Home Internet: Even though home Internet plans may lock you into a contract, keeping that extra bill in place may be the smarter financial option for avid Internet users. Mobile data limits can be tricky to navigate — even plans touted as “unlimited” often have caps that lead to pricey overage fees when surpassed. While residential Internet plans aren’t exempt from capping or throttling, the data limits are usually much higher, so consumers who rely on the Internet for gaming, video streaming, or file transferring will have a much smoother — and possibly cheaper — experience with a home Internet connection.

Function

smartphone-privacy-security
Photo by Esther Vargas/Flickr
Smartphone: Those who rely on their smartphone as their only Internet access are doing more than posting updates to social media. Many of them use their phone’s Internet connection to apply for jobs or access healthcare information. Once again, smartphone flexibility is a huge boon here. Users can easily connect with potential employers, do research, and send email correspondences remotely.

Home Internet: Though home Internet options aren’t great for on-the-go correspondence, they definitely outrank mobile devices in overall usability. Because the Internet has been a computer-based service for so long, plenty of websites aren’t yet compatible with mobile phones or tablets. Other software-based activities, like working with Word documents and Excel spreadsheets, are also easier on a desktop or laptop computer.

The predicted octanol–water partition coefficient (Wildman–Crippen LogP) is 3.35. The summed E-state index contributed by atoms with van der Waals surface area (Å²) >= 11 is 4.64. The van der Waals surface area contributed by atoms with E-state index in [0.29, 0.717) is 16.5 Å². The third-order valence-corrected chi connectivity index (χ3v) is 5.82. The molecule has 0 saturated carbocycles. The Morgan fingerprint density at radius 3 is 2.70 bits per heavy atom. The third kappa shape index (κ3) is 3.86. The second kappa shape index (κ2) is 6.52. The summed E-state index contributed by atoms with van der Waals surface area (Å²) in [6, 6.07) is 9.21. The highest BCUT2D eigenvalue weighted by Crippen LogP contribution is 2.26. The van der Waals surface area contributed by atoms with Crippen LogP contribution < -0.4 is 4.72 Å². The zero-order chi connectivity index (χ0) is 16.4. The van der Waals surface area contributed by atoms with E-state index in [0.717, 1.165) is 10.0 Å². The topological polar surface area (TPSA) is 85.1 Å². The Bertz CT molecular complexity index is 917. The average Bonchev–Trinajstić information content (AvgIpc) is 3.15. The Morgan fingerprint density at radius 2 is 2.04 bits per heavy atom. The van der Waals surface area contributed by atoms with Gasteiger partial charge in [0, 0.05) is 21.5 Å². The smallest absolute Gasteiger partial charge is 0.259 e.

Security and Privacy

home-internet-security
Photo by Alessandro Valli/Flickr
Smartphone: Recent years have seen a significant uptick in the number of malware and virus infections on connected devices. However, smartphones are significantly less vulnerable than computers, largely due to the way that apps and programs are regulated. So while it’s not impossible to get a virus on your phone, you’ll be a lot safer downloading Angry Birds from an app store than you would from a third-party site on your computer. However, the amount of personal data a mobile carrier can collect from your phone is significantly higher than the data they can see about you on a personal computer.

Home Internet: Setting up a private wireless network — something only residential Internet subscribers can do — can go a long way in preventing data breaches. Mobile Internet users often take advantage of public Wi-Fi networks or hotspots in an effort to conserve data. However, people who conduct all of their online activity via public Wi-Fi on their cellphone are far more vulnerable to hacking and identity theft, as it’s much easier for the bad guys to access banking info, credit card data, and personal details when you’re on public network. You can encrypt and protect your home computer far more effectively than you can your smartphone.

At the end of the day, the choice to use a smartphone or a home Internet connection will depend on your personal usage habits and needs. Weigh the pros and cons of both options and if you find yourself in need of a faster home Internet connection, see what deals Movearoo can find in your area.

Featured photo by miniyo73/Flickr